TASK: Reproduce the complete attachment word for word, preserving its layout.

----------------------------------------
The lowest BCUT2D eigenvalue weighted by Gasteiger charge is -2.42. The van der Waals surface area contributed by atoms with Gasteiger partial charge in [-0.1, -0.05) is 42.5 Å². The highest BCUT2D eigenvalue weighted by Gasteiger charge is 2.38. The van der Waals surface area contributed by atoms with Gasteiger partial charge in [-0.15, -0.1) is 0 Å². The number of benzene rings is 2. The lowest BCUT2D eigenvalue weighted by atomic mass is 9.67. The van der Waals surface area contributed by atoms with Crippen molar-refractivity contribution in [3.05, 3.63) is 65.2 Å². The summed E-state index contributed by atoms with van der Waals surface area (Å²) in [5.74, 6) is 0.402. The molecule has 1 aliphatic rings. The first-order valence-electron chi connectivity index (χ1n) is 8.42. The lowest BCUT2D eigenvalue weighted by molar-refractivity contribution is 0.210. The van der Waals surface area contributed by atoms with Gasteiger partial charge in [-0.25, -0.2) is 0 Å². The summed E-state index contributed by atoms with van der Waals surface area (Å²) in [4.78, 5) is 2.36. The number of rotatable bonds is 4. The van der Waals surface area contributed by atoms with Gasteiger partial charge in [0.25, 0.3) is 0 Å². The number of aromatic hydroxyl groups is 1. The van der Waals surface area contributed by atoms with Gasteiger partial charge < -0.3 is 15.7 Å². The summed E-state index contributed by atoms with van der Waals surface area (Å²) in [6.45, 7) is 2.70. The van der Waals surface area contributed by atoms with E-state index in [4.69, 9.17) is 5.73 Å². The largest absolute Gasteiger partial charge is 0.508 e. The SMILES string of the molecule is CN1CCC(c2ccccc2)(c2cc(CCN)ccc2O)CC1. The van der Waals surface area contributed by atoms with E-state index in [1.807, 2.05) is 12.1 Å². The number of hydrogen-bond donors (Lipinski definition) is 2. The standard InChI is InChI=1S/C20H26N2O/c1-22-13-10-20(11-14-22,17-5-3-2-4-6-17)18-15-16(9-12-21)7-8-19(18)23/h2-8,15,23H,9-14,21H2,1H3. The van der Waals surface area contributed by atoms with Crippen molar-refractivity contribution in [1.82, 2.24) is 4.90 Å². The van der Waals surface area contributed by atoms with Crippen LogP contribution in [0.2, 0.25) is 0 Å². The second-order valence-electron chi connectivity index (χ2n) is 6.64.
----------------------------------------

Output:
The lowest BCUT2D eigenvalue weighted by Gasteiger charge is -2.42. The van der Waals surface area contributed by atoms with Gasteiger partial charge in [-0.1, -0.05) is 42.5 Å². The highest BCUT2D eigenvalue weighted by Gasteiger charge is 2.38. The van der Waals surface area contributed by atoms with Gasteiger partial charge in [-0.15, -0.1) is 0 Å². The number of benzene rings is 2. The lowest BCUT2D eigenvalue weighted by atomic mass is 9.67. The van der Waals surface area contributed by atoms with Crippen molar-refractivity contribution in [3.05, 3.63) is 65.2 Å². The summed E-state index contributed by atoms with van der Waals surface area (Å²) in [5.74, 6) is 0.402. The molecule has 1 aliphatic rings. The first-order valence-electron chi connectivity index (χ1n) is 8.42. The lowest BCUT2D eigenvalue weighted by molar-refractivity contribution is 0.210. The van der Waals surface area contributed by atoms with Gasteiger partial charge in [-0.25, -0.2) is 0 Å². The summed E-state index contributed by atoms with van der Waals surface area (Å²) in [4.78, 5) is 2.36. The number of rotatable bonds is 4. The van der Waals surface area contributed by atoms with Gasteiger partial charge in [0.25, 0.3) is 0 Å². The number of aromatic hydroxyl groups is 1. The van der Waals surface area contributed by atoms with Gasteiger partial charge < -0.3 is 15.7 Å². The summed E-state index contributed by atoms with van der Waals surface area (Å²) in [6.45, 7) is 2.70. The van der Waals surface area contributed by atoms with E-state index in [4.69, 9.17) is 5.73 Å². The largest absolute Gasteiger partial charge is 0.508 e. The SMILES string of the molecule is CN1CCC(c2ccccc2)(c2cc(CCN)ccc2O)CC1. The van der Waals surface area contributed by atoms with E-state index in [1.807, 2.05) is 12.1 Å². The number of hydrogen-bond donors (Lipinski definition) is 2. The standard InChI is InChI=1S/C20H26N2O/c1-22-13-10-20(11-14-22,17-5-3-2-4-6-17)18-15-16(9-12-21)7-8-19(18)23/h2-8,15,23H,9-14,21H2,1H3. The van der Waals surface area contributed by atoms with Crippen molar-refractivity contribution in [1.82, 2.24) is 4.90 Å². The van der Waals surface area contributed by atoms with Crippen LogP contribution in [0.2, 0.25) is 0 Å². The second-order valence-electron chi connectivity index (χ2n) is 6.64.